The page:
Campbell’s core offering, are the result of studying 20-somethings in the wild,
i.e. "hipster hubs" of  Portland,
Austin and San Francisco.

familiar? Probably not if you are under 35. OK Soda, Coca-Cola's attempt to
capture Gen X dollars, was also test-marketed in Portland and Austin, oh jeez,
19 years ago.


never tasted it, but at the time, using graphic novelists (when I asked for the comic books section at Powell's when I was in high school, I was passive-aggressively scolded Portland-style "We have graphic novels.") like Daniel Clowes
and Charles Burns was pretty cool. Then again, I am a sucker for packaging. (I
associate design firm Charles S. Anderson with that era and they’re still going
strong—they also now apparently own the rights to the image I used for a tattoo
in the early ‘90s). There was also a pre-internet social media-esque
ad campaign.
 It was a flop, obviously.

though capitalizing on youth demographics often has a way of backfiring, I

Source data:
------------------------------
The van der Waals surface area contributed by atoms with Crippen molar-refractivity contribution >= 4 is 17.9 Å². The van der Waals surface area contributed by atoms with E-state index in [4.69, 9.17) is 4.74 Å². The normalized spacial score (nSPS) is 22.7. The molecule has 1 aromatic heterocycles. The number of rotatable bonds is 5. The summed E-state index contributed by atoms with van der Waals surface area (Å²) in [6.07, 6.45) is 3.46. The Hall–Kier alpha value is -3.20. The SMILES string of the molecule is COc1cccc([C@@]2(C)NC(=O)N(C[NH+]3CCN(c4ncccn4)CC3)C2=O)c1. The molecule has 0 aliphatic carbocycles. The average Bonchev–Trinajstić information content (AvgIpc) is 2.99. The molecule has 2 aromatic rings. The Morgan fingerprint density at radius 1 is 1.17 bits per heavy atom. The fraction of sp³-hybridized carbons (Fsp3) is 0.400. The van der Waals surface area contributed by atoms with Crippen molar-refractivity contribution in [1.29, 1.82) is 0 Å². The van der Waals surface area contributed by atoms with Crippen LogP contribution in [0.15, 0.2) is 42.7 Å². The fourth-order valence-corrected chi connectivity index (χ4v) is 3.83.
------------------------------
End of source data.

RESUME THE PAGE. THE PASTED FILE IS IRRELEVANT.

would certainly take the slack, disaffected tone over the XXtreme branding
that pervaded much of the ‘90s.

OK Soda via Wikipedia


Eaten, Barely Blogged: Black Labels & Seafood, City & Suburban

Minetta tavern black label burgerMinetta Tavern
Not-that-embarrassing-confession: I’ve never had the Black Label Burger
(though, I recently encountered a Thai burger bearing the same name) and when
you admit this, people always want to know what you thought of it. Ok, yes,  it was very much not a regular burger. It was
a rich, messy and amazing burger that actually gave me a stomach ache even from
eating half. (And now I wonder if it’s just because I’m getting old and can’t
handle fatty foods because the same thing happened with pork ribs a week later.
I fear turning into my boyfriend’s mom who says things like “I like